What sort of voice should we read your answers in?
A cross between Shirley Bassey and Eric Stoltz, with a clipped, pretentious theatrical accent, tinged with a country Australian accent.
Are you worried about how you'll come across in print?
Nah! Nothing I write could be any more embarrassing than some of the outrageous drag costumes I squeeze myself into.
Describe your show in 10 words or less:
Original anthems for the ordinary sung loudly by a ginger.
What does your mum think of what you do?
I think tolerance is the best word to describe it.
Eight minutes into your show, all going well, what should be happening?
I should be whipping off a quick-change PVC and lace skirt in a flurry of fluoro tulle, accompanied by screaming guitar.
Where are you usually when ideas or jokes come to you?
On Earth. And I usually have a pen.
As a comedian, what's more important to have, youth or wisdom? Discuss.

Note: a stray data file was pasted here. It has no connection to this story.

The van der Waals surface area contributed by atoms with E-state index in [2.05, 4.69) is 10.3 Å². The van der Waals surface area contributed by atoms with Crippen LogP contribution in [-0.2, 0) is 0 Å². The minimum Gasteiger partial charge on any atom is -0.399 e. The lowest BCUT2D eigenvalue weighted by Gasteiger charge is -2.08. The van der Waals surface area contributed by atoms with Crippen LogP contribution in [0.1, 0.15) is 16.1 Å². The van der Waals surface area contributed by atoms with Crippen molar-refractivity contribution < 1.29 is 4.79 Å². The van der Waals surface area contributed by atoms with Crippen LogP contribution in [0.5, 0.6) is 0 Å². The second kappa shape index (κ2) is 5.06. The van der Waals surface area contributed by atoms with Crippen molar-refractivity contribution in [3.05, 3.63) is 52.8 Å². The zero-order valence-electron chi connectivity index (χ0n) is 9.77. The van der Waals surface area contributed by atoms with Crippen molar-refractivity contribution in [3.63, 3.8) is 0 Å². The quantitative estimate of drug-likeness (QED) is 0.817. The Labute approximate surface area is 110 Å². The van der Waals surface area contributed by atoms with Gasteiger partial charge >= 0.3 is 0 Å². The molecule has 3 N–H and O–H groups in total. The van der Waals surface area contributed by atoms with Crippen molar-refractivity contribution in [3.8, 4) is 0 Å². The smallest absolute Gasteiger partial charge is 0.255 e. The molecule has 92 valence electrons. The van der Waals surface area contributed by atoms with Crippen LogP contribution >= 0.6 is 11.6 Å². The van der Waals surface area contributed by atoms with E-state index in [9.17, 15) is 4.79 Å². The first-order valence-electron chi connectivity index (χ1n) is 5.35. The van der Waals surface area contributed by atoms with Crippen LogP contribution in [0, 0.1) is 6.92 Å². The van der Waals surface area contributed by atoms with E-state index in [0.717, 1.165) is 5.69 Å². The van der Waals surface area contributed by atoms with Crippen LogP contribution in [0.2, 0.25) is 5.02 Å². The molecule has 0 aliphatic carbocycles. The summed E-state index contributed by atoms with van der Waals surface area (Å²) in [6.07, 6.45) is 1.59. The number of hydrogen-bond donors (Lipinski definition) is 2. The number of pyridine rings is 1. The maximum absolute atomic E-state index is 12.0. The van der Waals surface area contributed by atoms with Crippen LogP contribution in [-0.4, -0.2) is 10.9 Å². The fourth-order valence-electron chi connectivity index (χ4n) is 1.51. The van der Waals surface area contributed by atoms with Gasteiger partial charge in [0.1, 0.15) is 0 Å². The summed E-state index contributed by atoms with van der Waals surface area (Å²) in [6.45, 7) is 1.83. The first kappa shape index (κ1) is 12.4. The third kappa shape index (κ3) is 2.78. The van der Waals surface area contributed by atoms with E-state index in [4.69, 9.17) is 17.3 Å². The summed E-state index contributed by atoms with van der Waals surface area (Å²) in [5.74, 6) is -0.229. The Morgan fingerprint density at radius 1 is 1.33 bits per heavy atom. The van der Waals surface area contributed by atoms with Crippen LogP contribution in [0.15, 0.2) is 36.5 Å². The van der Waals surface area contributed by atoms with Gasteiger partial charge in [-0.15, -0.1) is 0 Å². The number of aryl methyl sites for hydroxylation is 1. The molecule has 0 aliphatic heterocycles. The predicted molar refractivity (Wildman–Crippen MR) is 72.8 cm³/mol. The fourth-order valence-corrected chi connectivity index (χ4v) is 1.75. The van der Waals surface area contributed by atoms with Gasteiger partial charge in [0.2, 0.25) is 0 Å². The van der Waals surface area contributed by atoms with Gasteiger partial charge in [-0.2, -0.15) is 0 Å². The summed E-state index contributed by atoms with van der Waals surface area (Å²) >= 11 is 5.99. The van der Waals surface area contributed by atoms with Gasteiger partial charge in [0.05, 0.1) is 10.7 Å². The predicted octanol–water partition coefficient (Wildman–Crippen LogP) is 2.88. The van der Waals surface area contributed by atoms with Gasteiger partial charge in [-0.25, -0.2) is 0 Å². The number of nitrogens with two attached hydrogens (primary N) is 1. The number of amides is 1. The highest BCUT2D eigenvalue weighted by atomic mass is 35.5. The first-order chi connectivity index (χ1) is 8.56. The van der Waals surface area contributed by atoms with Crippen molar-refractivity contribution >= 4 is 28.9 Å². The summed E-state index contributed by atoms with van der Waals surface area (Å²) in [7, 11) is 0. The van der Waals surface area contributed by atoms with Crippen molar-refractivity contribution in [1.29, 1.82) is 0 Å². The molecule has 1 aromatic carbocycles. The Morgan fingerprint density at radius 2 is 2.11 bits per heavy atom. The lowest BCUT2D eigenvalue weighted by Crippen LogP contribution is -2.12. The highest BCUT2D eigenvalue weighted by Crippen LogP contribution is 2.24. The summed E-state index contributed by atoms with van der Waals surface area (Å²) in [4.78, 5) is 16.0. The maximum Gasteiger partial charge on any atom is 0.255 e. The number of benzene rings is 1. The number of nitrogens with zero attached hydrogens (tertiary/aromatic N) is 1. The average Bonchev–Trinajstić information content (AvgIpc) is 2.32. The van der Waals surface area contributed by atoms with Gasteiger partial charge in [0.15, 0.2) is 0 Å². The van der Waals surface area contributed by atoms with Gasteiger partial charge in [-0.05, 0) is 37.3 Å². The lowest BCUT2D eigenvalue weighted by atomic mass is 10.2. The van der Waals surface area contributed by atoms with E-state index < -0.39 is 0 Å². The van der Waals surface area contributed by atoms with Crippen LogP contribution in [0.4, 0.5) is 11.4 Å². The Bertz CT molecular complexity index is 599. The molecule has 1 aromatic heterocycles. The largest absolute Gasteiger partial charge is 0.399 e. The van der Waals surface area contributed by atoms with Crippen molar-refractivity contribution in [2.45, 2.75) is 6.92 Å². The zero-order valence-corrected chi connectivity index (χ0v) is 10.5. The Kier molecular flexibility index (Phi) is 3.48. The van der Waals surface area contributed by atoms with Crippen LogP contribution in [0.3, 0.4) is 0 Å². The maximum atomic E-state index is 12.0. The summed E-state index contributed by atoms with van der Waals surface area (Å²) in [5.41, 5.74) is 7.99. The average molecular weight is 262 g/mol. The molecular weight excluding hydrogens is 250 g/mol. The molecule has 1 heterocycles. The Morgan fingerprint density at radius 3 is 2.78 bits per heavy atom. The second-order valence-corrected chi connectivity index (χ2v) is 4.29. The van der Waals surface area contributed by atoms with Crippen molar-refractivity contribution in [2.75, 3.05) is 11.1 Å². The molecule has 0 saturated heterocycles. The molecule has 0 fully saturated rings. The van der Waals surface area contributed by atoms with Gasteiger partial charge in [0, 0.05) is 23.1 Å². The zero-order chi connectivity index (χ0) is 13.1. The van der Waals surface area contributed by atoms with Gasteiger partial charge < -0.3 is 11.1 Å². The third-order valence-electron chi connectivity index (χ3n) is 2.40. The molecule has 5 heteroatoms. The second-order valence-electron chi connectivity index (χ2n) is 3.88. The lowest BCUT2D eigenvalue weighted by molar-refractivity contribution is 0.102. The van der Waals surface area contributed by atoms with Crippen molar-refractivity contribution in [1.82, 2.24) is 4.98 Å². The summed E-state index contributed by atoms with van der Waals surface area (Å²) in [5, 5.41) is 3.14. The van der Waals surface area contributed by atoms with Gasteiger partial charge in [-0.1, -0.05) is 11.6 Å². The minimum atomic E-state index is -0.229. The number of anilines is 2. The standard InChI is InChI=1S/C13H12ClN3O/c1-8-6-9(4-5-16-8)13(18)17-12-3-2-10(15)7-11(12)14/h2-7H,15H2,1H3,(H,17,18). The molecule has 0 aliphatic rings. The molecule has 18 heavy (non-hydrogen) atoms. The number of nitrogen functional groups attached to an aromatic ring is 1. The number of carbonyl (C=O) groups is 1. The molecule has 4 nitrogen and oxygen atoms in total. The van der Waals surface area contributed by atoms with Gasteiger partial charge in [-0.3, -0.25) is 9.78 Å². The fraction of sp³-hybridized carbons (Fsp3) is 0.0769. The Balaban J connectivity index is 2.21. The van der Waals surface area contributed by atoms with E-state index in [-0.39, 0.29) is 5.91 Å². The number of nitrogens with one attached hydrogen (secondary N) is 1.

I don't think youth and wisdom are necessarily mutually exclusive. Nevertheless, the winner by a large margin is wisdom. You can be a fantastic artist and young, but to me that means you will improve in time and become even greater. So whatever your age, wisdom is the winner. Youth is an accident of time which you have done nothing to earn.
Who's your comedy hero, and why?
Peter Cook. Brilliance, deep silliness and intellect, an often misplaced ambition (I think he really wanted the sort of rock stardom Dudley Moore got closer to), and so many flaws. Dudley Moore is a close second because of his incredible musicianship. But I adore them both, and though I could never touch the hem of their garments, it is always worth striving for.
YOU'RE THE VOICE: SONGS FOR THE ORDINARY BY AN ANTHEMANIAC
Where and when: The Vault at Q Theatre, May 7-11